Re: NANFA-- swamp tank pictures

Bonnie Ullmann (
Fri, 5 Jan 2001 08:24:16 -0800


I got one given to me a gift by my son who knew I loved living in the
redwoods for 18 years. I stuck it in a pot with soil and it's become
a gorgeous cascading redwood bush with many branches and no real main
trunk (rather than the upright standard conifer configuration redwood
saplings usually are). It's pretty happy in the pot and if the
weather looks like a very hard freeze I can drag it into a protected
place. A redwood sapling I planted in my yard is growing missionary
style. So, they can survive here in the Willamette Valley of Oregon.
There are nice big show specimens on the Univ of Oregon campus but
I've also seen people lose unestablished saplings in cold years. They
have a notoriously shallow root system for such a tall tree and
really need to be in a stand of trees.....but tell that to
Horwitz.....They are picky about what ridge they grow on in
California. I've never seen one on the ridge closest to the ocean but
always on the next ridge inland where the wind isn't so strong. They
love fog.
Burls are growths that form on the side of the trunk of the sequoia
sempervirens, usually at the base. They are not part of the main
trunk, that's why you see convoluted growth when they are sliced, not
concentric rings. People love to slice 'em up and make tables out of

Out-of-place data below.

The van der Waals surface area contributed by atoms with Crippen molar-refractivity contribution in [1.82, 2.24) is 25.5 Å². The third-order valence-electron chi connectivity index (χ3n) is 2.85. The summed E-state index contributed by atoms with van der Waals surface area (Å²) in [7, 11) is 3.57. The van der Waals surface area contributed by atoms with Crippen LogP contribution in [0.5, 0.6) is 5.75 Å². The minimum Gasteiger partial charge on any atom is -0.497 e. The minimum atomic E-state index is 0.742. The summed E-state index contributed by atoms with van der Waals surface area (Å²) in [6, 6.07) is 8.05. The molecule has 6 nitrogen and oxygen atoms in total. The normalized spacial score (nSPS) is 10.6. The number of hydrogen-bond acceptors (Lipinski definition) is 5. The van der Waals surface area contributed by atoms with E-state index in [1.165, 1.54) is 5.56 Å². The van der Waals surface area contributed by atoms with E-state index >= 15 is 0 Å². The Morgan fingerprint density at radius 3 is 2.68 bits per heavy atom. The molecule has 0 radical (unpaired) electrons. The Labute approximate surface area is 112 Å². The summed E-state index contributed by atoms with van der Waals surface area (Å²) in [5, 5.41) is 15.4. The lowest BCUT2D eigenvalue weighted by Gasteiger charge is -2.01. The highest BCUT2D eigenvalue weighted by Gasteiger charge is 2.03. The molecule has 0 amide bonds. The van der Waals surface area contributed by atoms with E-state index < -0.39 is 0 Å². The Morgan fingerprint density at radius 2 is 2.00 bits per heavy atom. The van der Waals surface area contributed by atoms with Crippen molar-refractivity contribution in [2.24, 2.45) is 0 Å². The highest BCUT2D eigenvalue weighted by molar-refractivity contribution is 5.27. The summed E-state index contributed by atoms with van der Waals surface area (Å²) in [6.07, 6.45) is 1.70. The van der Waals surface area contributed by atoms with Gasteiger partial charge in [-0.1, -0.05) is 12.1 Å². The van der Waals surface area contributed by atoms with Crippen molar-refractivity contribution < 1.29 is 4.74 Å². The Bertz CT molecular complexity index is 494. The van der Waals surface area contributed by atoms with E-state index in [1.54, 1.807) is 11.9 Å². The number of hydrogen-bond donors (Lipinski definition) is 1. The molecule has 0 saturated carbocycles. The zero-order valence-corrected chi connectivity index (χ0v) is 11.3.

the big ones in Mendocino and Humboldt California. I might be able to
come up with the name of one of the tourist places that sells live
burls if anyone wants to get one. I'm not sure where they get doesn't necessarily kill the tree if you saw off the
sorry to be so long-winded and off the subject of fish (unless you're
a chinook salmon or steelhead...)

>Back to the question. Redwood burl is a knot like thing in the tree.
>They sell them in and around the Redwood Forest. I think they just save
>them off of the trees they cut. If you put one in water little redwood
>tree fronds grow out of it. They look like mini forests on a mountain of
>wood. They're really neat. It's too hot here for me to be able to
>actually grow a redwood tree, but they are really pretty trees, even the
>ones that aren't huge. It's my understanding that occasionally you can
>get the burl to grow into a tree, but usually they are a temporary
>thing. Maybe someone from Northern CA can chime in and give us more

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